- Handwashing dishes at every home in large quantities when we were staying with people before realizing there was an empty dishwasher no dishwashers in our home the last three years
- Trying to cook food for a large group of people I volunteered for what I thought would be a simple meal, tacos…and forgot It was even possible to purchase sour cream. I put yogurt out on the table without a second thought…much to the sadness of my guests anticipating something a bit more appropriate to the meal. Sour cream is a common “staple” for Mexican food in our passport state and one we didn’t have access to for years so we forgot was an option. A hosting pho-pa!
- J– and I bought 12 packs of cinnamon gum before realizing how much we had accumulated. At each stop we were thinking, “Wow they have cinnamon gum!!! I should get a pack” before realizing cinnamon gum was everywhere. Fruit flavors like pineapple and apple are common flavors in East and North Africa not cinnamon.“
- Forgetting to have my eldest open her gifts at her birthday party until reminded because I had forgotten that was “common practice” here. Gift etiquette is vastly different in many cultures, sometimes opened in front of the guests, sometimes not at all
- D-man sees a bird on our bike ride and asks what it is called, “bird” I reply. “No mom!” He exclaims, “It’s name“, “Tweet”, I reply. “No mom (in frustration) it’s NAME”. I asked if he wanted to know the Arabic word. “No MOM (yelling now) IT’S NAME!!!” “Terr” (Arabic for bird) I said…. He calmly responds, “yup”
- Before swimming in any lake or swimming pool or water park the kids go through possible animals that might be present, after reassurances that there are no crocodiles, hippos, snakes or live star fish…they will enter the water. These were common animals they were aware of that “hurt” in the red sea or Nile river.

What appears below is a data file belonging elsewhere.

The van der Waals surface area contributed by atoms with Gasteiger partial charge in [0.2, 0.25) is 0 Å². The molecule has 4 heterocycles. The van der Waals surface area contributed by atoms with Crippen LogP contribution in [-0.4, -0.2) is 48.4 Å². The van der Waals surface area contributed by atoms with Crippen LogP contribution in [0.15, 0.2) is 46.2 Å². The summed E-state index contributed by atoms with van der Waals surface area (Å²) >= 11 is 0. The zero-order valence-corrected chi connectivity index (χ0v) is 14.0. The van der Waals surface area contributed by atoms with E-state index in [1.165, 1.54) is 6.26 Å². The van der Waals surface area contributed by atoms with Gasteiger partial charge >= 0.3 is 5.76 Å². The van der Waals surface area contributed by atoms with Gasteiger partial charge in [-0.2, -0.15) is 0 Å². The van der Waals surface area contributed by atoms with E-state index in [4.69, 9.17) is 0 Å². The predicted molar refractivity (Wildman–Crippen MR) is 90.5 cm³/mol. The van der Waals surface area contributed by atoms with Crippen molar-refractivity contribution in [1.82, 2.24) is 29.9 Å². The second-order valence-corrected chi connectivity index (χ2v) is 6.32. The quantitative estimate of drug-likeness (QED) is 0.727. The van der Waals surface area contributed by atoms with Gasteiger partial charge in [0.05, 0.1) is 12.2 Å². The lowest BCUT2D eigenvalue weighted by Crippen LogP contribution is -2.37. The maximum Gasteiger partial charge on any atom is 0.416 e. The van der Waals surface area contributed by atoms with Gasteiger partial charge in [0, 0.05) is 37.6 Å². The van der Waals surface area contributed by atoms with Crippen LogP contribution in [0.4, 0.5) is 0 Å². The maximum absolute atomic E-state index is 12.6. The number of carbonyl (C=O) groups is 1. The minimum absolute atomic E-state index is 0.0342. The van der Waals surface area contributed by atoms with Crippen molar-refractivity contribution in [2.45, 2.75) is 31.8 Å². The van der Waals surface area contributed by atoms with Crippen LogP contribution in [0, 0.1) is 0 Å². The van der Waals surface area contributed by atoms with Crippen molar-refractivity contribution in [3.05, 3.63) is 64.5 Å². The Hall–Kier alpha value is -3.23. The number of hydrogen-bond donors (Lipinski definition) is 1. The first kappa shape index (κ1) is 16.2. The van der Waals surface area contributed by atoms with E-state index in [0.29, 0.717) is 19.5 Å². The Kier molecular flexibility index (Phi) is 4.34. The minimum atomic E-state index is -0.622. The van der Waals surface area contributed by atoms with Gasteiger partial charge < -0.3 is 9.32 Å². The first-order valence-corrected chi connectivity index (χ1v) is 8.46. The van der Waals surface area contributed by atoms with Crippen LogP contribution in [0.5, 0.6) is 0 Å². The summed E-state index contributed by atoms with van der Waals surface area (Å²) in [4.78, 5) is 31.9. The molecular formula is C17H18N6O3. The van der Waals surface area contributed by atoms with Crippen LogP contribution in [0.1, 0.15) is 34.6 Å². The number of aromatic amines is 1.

- Asking how many shillings or pounds something is worth in the store. Our children learned “worth” in these denominations so the first few months we were translating all USD into currency that made sense to them…
- Loud exclamations of “please can we have baba ganoush (or babanoush if you are D-man) with peppers for lunch! Baba ganoush is a popular North African appetizer made from eggplant, tahini, lemon juice and garlic…a family favorite.
If this list made you smile or laugh we are glad…it sure has made us do the same.
Life lived behind different “windows” for me means assuming less, and clarifying often. It means leaning into Grace and the Truth of who I am in God for my identity not how well I do (or rather don’t) fit in. It means praying to God daily (or more often) for the understanding to be a learner of the different lenses by which people see the world and interpret events so I can respond with Grace, instead of judgement and assumptions. It means crying out to God for the wisdom, understanding and joy as I learn to see the world not just from my limited angles.
We seek to empower our children, our teammates and our Sudanese friends to love and know more of who God is through acts of loving service and biblical teaching.